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Retinopathy of prematurity (ROP) is a neurovascular disorder of retina, characterised by abnormal fibrovascular proliferation at the boundary of the vascularised and avascular peripheral retina. Globally, it is estimated that 19 million children are suffering from visual impairment.1 Of those, ROP accounts for 6%–18% childhood blindness,2 causing significant psychosocial impact on the child and the family.3 According to the Early Treatment for Retinopathy of Prematurity (ETROP) trial,4 early treatment has shown to be beneficial to improve the visual acuity of the high-risk patients with ROP, although 9% still eventually became blind. Thus, early screening with regular monitoring is extremely crucial.
Who and when to screen?
The at-risk groups are babies who are born preterm or those with neonatal morbidity, for example, respiratory distress syndrome, infection and hyperglycaemia.5 These groups of neonates usually require high oxygen demand due to the systemic issues. Oxygen regulation is important for normal retinal vascular development.
In the UK, the current guidelines recommend that babies born at <32 weeks or with birth weight <1.5 kg should be screened for ROP.6 For the medically unstable infants who require high supplemental oxygen, the screening is recommended to be done earlier, although the screening criteria may vary slightly between different countries around the world.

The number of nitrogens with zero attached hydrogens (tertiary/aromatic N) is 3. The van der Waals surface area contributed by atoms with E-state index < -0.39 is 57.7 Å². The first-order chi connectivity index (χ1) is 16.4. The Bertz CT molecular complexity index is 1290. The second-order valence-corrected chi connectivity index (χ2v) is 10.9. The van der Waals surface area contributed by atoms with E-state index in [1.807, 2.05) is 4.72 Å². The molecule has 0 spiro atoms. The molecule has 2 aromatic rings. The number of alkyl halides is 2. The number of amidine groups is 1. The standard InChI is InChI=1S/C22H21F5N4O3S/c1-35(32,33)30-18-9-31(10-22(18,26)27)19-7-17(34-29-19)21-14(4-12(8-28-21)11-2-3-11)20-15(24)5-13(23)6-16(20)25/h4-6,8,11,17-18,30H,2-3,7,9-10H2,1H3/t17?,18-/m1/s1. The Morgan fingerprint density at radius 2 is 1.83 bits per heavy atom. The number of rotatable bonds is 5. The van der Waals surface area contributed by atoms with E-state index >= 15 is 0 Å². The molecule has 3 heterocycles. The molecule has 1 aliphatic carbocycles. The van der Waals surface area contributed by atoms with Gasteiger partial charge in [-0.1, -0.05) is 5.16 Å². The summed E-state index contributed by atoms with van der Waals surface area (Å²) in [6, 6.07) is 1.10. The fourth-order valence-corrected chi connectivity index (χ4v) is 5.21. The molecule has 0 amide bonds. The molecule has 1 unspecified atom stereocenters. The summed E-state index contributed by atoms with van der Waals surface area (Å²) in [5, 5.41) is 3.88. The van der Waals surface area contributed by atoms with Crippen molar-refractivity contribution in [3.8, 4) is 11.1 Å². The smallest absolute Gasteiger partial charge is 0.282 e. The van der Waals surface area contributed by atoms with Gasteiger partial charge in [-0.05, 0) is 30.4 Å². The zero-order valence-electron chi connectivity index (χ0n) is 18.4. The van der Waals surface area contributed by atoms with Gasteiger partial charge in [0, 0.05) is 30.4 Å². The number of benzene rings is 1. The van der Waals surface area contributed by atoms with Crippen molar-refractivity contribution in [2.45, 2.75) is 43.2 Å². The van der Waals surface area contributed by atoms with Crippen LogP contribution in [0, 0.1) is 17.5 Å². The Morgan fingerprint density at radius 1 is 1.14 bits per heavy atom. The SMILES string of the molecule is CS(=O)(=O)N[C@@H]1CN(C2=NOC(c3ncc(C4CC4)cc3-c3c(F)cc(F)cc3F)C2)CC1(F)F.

What to screen?
Based on the International Classification of ROP, ROP is divided into five stages (table 1) with or without plus diseases.7 Early recognition of plus diseases is extremely crucial for initiation of treatment. The disease involvement is usually documented in terms of location and the extent of clock hours. For location, it is divided into zones 1–3 (figure 1). It is important to detect the patients with prethreshold (type 1 ROP and type 2 ROP) and aggressive posterior ROP (also known as ‘rush disease’ previously). Serial diagnostic examinations should be performed until each eye …
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